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A Funeral Homily for Matthais R. L. Krey written at 37,000 ft. in a Spirit Airliner

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For the Funeral of Matthias R. L. Krey, Pastor, Windsor, Ontario, Canada, written September 12, 2013 at 37,000 feet on a Spirit Airliner, by Peter, his younger brother, (Undelivered).

The Rainbow over the Heaven of Grace

Text: For no one lives to himself, and no one dies to himself. For if we live, we live to the Lord, and if we die, we die to the Lord. So then, whether we live or whether we die, we belong to the Lord. For to this end, Christ died and lived again, that he might be Lord both of the dead and of the living. (Romans 14:7-9)

I know that Matthias clung to his Lord and knew that he belonged to him – so that with all his longing he is now belonging with Christ Jesus in the many mansions of our wonderful Father’s heavenly House.

Like at birth, the labor contractions make it painful for a mother to bring a new life into the world, suffering, however, quickly forgotten at the joy of a new life brought into the world; so it is painful and a hard time full of suffering, when we pass from this world into the eternal life of the next, then rejoicing among the children of God, at becoming one of the saints in light, a new morning star among the starry hosts of heaven.

In the words of our Lord during his earthly existence, “God is not a God of the dead but of the living.” The way Abraham, Isaac, and Jacob, not to forget: Sarah, Hagar, Rebekah, Leah, Rachel, Bilhah, and Zilpah are alive in God, so Matthias, your husband, dear Joan, your father, grandfather, and our brother, Matthias, is now alive in God, singing God’s praises with the three of your children who have gone before, with James, Ruthie, Johanna, Tirzah and Al, Bill, Vincent, Charlie, and our parents as well.

So precious in the sight of the Lord is the death of his saints! (Psalm 116:15) Because our Lord and Savior Jesus Christ was raised from the dead by the glory of the Father, Matthias will also be raised to join with all the saints. Surely we are all sinners, too, but God sees us through rose-colored glasses, that is, through the righteousness of Jesus Christ alive in us, and that sight forgives us all our sins, because of the blood that Jesus Christ shed for Matthias and also for us.

There is a deeper this-worldly sense of dying and living to the Lord Christ. In the German language it comes through better: keiner lebt sich selber. No one lives herself or himself. Not we ourselves, but our lives are lived by another or by another force, that can be, for example, by the powers and principalities. Those who are baptized, however, those who believe in the Lord Jesus, the Christ become their life in them. Yes, Christ lives their lives and it is easy to see how Christ lived Matthias’ life and with bountiful and abundant grace worked through him, bringing God’s Word into the hearts of many people, so that they too could experience the new birth by water and blood to become children of God.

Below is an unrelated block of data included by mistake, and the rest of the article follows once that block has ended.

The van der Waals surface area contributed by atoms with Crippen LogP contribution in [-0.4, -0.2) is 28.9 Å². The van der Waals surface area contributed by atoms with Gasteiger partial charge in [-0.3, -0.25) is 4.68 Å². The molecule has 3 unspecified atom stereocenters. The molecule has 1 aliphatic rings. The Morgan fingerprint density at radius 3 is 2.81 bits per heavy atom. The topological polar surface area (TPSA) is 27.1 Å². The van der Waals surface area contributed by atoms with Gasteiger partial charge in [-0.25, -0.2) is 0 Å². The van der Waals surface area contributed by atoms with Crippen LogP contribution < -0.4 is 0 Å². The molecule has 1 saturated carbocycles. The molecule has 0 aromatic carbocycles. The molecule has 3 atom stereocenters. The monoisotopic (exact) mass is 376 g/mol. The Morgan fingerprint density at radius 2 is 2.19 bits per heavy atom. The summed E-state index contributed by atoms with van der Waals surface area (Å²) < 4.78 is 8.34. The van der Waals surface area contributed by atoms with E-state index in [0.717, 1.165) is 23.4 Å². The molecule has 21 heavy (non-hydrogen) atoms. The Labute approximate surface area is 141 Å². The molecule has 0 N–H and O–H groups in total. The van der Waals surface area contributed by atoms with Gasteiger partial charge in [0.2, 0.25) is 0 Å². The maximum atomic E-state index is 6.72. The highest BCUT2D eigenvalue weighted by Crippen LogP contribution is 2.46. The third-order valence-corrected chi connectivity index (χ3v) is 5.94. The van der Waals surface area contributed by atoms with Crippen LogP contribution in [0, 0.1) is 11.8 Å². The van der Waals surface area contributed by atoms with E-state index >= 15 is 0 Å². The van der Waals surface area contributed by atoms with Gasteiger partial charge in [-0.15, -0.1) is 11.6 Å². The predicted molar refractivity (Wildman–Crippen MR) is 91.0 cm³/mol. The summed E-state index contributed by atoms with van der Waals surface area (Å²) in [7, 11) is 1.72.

Because Matthias did not live himself but Christ lived his life, Christ who is the light of the world, faith, hope, and love like a radiant rainbow of grace will bring fulfillment of God’s promises to the people Matthias served, because he was a true and faithful servant of Jesus Christ.

So in the true faith that in God’s grace we receive by hearing God’s Word, we can all have Christ live our lives day by day into the blessed Gospel of our Savior, the Lord of the dead and the living, so that the promises of God become fulfilled among us in the miracles God performs here and hereafter.

Because the life of Christ in living us is not merely life, but the life that overcomes death, it is love. Death is very real, but the almighty love of God will raise up those whose lives were oriented toward Christ and like Matthias, those who by faith have lived Christ. The light of Christ’s life in us bends a rainbow from heaven to the earth, inscribed on the tear-drops of grace so that faith, hope, and more love; joy, righteousness, justice, and peace spread across God’s sky in the sunset and sunrise of the new heaven of God’s grace.[1]


[1] For Martin Luther’s description of the “heaven of grace” see Philip and Peter Krey, Luther’s Spirituality, (New York: Paulist Press, 2007), pp. 138-40.


Written by peterkrey

September 16, 2013 at 4:21 pm

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